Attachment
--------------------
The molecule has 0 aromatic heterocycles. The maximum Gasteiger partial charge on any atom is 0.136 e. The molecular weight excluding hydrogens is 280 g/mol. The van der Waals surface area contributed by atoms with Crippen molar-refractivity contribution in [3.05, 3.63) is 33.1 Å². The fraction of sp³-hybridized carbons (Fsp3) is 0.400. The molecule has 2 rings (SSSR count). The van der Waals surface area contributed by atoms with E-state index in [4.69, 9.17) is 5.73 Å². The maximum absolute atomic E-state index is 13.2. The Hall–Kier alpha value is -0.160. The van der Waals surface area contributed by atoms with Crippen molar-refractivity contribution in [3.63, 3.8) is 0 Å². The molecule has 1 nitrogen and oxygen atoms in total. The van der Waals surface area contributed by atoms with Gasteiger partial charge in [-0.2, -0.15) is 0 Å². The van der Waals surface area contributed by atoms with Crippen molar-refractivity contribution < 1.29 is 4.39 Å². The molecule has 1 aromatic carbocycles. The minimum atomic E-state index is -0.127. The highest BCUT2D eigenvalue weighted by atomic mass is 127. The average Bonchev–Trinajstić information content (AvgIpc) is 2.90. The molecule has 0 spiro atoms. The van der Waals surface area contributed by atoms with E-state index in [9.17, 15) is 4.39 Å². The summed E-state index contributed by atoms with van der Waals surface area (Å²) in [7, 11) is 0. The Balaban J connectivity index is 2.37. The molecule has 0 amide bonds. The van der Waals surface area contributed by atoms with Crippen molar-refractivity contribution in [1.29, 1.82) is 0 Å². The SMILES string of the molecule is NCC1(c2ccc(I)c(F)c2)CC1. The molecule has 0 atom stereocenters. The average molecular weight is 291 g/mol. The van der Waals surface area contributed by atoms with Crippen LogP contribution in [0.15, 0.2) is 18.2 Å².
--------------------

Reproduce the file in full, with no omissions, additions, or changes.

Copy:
The molecule has 0 aromatic heterocycles. The maximum Gasteiger partial charge on any atom is 0.136 e. The molecular weight excluding hydrogens is 280 g/mol. The van der Waals surface area contributed by atoms with Crippen molar-refractivity contribution in [3.05, 3.63) is 33.1 Å². The fraction of sp³-hybridized carbons (Fsp3) is 0.400. The molecule has 2 rings (SSSR count). The van der Waals surface area contributed by atoms with E-state index in [4.69, 9.17) is 5.73 Å². The maximum absolute atomic E-state index is 13.2. The Hall–Kier alpha value is -0.160. The van der Waals surface area contributed by atoms with Crippen molar-refractivity contribution in [3.63, 3.8) is 0 Å². The molecule has 1 nitrogen and oxygen atoms in total. The van der Waals surface area contributed by atoms with Gasteiger partial charge in [-0.2, -0.15) is 0 Å². The van der Waals surface area contributed by atoms with Crippen molar-refractivity contribution < 1.29 is 4.39 Å². The molecule has 1 aromatic carbocycles. The minimum atomic E-state index is -0.127. The highest BCUT2D eigenvalue weighted by atomic mass is 127. The average Bonchev–Trinajstić information content (AvgIpc) is 2.90. The molecule has 0 spiro atoms. The van der Waals surface area contributed by atoms with E-state index in [9.17, 15) is 4.39 Å². The summed E-state index contributed by atoms with van der Waals surface area (Å²) in [7, 11) is 0. The Balaban J connectivity index is 2.37. The molecule has 0 amide bonds. The van der Waals surface area contributed by atoms with Crippen molar-refractivity contribution in [1.29, 1.82) is 0 Å². The SMILES string of the molecule is NCC1(c2ccc(I)c(F)c2)CC1. The molecule has 0 atom stereocenters. The average molecular weight is 291 g/mol. The van der Waals surface area contributed by atoms with Crippen LogP contribution in [0.15, 0.2) is 18.2 Å².